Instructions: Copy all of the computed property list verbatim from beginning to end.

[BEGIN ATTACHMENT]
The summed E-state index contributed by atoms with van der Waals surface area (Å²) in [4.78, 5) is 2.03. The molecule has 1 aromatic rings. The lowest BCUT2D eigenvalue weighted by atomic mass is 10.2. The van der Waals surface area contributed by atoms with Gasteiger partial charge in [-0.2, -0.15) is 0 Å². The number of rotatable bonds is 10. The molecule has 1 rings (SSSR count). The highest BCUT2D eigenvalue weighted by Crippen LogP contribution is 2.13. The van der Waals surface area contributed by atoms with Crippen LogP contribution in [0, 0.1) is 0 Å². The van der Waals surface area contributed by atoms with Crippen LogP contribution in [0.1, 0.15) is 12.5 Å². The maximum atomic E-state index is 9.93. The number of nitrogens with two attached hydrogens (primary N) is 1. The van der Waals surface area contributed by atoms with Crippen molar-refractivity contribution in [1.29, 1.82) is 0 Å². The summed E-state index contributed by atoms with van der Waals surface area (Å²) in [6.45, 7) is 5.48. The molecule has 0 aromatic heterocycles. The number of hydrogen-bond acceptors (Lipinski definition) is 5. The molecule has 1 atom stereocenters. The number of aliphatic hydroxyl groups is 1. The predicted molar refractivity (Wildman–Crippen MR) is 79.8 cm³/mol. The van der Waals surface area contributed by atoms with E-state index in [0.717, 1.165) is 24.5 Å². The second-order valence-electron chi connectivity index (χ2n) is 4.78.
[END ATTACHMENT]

The summed E-state index contributed by atoms with van der Waals surface area (Å²) in [4.78, 5) is 2.03. The molecule has 1 aromatic rings. The lowest BCUT2D eigenvalue weighted by atomic mass is 10.2. The van der Waals surface area contributed by atoms with Gasteiger partial charge in [-0.2, -0.15) is 0 Å². The number of rotatable bonds is 10. The molecule has 1 rings (SSSR count). The highest BCUT2D eigenvalue weighted by Crippen LogP contribution is 2.13. The van der Waals surface area contributed by atoms with Crippen LogP contribution in [0, 0.1) is 0 Å². The van der Waals surface area contributed by atoms with Crippen LogP contribution in [0.1, 0.15) is 12.5 Å². The maximum atomic E-state index is 9.93. The number of nitrogens with two attached hydrogens (primary N) is 1. The van der Waals surface area contributed by atoms with Crippen molar-refractivity contribution in [1.29, 1.82) is 0 Å². The summed E-state index contributed by atoms with van der Waals surface area (Å²) in [6.45, 7) is 5.48. The molecule has 0 aromatic heterocycles. The number of hydrogen-bond acceptors (Lipinski definition) is 5. The molecule has 1 atom stereocenters. The number of aliphatic hydroxyl groups is 1. The predicted molar refractivity (Wildman–Crippen MR) is 79.8 cm³/mol. The van der Waals surface area contributed by atoms with E-state index in [0.717, 1.165) is 24.5 Å². The second-order valence-electron chi connectivity index (χ2n) is 4.78.